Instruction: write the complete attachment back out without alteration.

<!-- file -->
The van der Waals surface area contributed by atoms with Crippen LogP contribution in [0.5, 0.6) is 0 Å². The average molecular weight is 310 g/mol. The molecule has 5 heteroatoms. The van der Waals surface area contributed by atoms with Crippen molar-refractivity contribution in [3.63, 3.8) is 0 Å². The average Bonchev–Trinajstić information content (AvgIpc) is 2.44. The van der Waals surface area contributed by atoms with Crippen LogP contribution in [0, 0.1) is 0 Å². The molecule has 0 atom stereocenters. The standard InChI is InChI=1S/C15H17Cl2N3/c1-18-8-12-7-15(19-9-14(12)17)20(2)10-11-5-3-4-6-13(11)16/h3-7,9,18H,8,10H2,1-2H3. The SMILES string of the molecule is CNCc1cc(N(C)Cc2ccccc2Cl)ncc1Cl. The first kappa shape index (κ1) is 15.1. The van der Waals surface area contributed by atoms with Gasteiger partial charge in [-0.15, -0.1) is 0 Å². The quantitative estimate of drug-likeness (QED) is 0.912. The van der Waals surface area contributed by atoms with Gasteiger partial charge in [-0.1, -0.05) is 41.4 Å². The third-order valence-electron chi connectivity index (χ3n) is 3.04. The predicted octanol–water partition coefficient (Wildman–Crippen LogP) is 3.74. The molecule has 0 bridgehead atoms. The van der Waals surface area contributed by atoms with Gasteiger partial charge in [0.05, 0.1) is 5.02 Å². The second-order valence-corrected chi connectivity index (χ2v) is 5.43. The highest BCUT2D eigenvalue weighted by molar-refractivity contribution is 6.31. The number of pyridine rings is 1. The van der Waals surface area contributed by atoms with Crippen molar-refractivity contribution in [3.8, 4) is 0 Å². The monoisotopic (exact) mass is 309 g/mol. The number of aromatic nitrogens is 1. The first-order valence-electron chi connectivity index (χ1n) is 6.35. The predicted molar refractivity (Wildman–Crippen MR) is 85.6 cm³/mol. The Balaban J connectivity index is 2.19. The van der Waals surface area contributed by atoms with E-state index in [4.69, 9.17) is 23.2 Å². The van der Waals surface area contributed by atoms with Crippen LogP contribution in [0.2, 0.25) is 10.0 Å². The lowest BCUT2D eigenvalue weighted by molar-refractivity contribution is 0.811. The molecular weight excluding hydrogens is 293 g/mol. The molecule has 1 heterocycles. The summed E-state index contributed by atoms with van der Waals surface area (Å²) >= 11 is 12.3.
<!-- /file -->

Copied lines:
The van der Waals surface area contributed by atoms with Crippen LogP contribution in [0.5, 0.6) is 0 Å². The average molecular weight is 310 g/mol. The molecule has 5 heteroatoms. The van der Waals surface area contributed by atoms with Crippen molar-refractivity contribution in [3.63, 3.8) is 0 Å². The average Bonchev–Trinajstić information content (AvgIpc) is 2.44. The van der Waals surface area contributed by atoms with Crippen LogP contribution in [0, 0.1) is 0 Å². The molecule has 0 atom stereocenters. The standard InChI is InChI=1S/C15H17Cl2N3/c1-18-8-12-7-15(19-9-14(12)17)20(2)10-11-5-3-4-6-13(11)16/h3-7,9,18H,8,10H2,1-2H3. The SMILES string of the molecule is CNCc1cc(N(C)Cc2ccccc2Cl)ncc1Cl. The first kappa shape index (κ1) is 15.1. The van der Waals surface area contributed by atoms with Gasteiger partial charge in [-0.15, -0.1) is 0 Å². The quantitative estimate of drug-likeness (QED) is 0.912. The van der Waals surface area contributed by atoms with Gasteiger partial charge in [-0.1, -0.05) is 41.4 Å². The third-order valence-electron chi connectivity index (χ3n) is 3.04. The predicted octanol–water partition coefficient (Wildman–Crippen LogP) is 3.74. The molecule has 0 bridgehead atoms. The van der Waals surface area contributed by atoms with Gasteiger partial charge in [0.05, 0.1) is 5.02 Å². The second-order valence-corrected chi connectivity index (χ2v) is 5.43. The highest BCUT2D eigenvalue weighted by molar-refractivity contribution is 6.31. The number of pyridine rings is 1. The van der Waals surface area contributed by atoms with Crippen molar-refractivity contribution in [3.8, 4) is 0 Å². The monoisotopic (exact) mass is 309 g/mol. The number of aromatic nitrogens is 1. The first-order valence-electron chi connectivity index (χ1n) is 6.35. The predicted molar refractivity (Wildman–Crippen MR) is 85.6 cm³/mol. The Balaban J connectivity index is 2.19. The van der Waals surface area contributed by atoms with E-state index in [4.69, 9.17) is 23.2 Å². The van der Waals surface area contributed by atoms with Crippen LogP contribution in [0.2, 0.25) is 10.0 Å². The lowest BCUT2D eigenvalue weighted by molar-refractivity contribution is 0.811. The molecular weight excluding hydrogens is 293 g/mol. The molecule has 1 heterocycles. The summed E-state index contributed by atoms with van der Waals surface area (Å²) >= 11 is 12.3.